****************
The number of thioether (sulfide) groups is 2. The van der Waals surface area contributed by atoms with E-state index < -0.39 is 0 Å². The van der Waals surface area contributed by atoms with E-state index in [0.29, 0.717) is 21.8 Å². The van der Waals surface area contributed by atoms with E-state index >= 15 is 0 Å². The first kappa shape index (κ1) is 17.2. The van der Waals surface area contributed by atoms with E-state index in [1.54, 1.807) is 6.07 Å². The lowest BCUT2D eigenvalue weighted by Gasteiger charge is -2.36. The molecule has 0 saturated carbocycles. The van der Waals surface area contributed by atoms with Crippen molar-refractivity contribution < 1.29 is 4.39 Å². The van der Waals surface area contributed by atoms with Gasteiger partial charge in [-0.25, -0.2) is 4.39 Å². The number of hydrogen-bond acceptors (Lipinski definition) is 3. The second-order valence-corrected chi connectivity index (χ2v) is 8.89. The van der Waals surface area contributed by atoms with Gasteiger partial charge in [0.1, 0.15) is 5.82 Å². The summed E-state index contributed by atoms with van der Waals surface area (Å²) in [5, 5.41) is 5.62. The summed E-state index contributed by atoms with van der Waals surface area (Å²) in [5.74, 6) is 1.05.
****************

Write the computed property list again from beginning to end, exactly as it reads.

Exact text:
The number of thioether (sulfide) groups is 2. The van der Waals surface area contributed by atoms with E-state index < -0.39 is 0 Å². The van der Waals surface area contributed by atoms with E-state index in [0.29, 0.717) is 21.8 Å². The van der Waals surface area contributed by atoms with E-state index >= 15 is 0 Å². The first kappa shape index (κ1) is 17.2. The van der Waals surface area contributed by atoms with E-state index in [1.54, 1.807) is 6.07 Å². The lowest BCUT2D eigenvalue weighted by Gasteiger charge is -2.36. The molecule has 0 saturated carbocycles. The van der Waals surface area contributed by atoms with Crippen molar-refractivity contribution < 1.29 is 4.39 Å². The van der Waals surface area contributed by atoms with Gasteiger partial charge in [-0.25, -0.2) is 4.39 Å². The number of hydrogen-bond acceptors (Lipinski definition) is 3. The second-order valence-corrected chi connectivity index (χ2v) is 8.89. The van der Waals surface area contributed by atoms with Gasteiger partial charge in [0.1, 0.15) is 5.82 Å². The summed E-state index contributed by atoms with van der Waals surface area (Å²) in [5, 5.41) is 5.62. The summed E-state index contributed by atoms with van der Waals surface area (Å²) in [5.74, 6) is 1.05.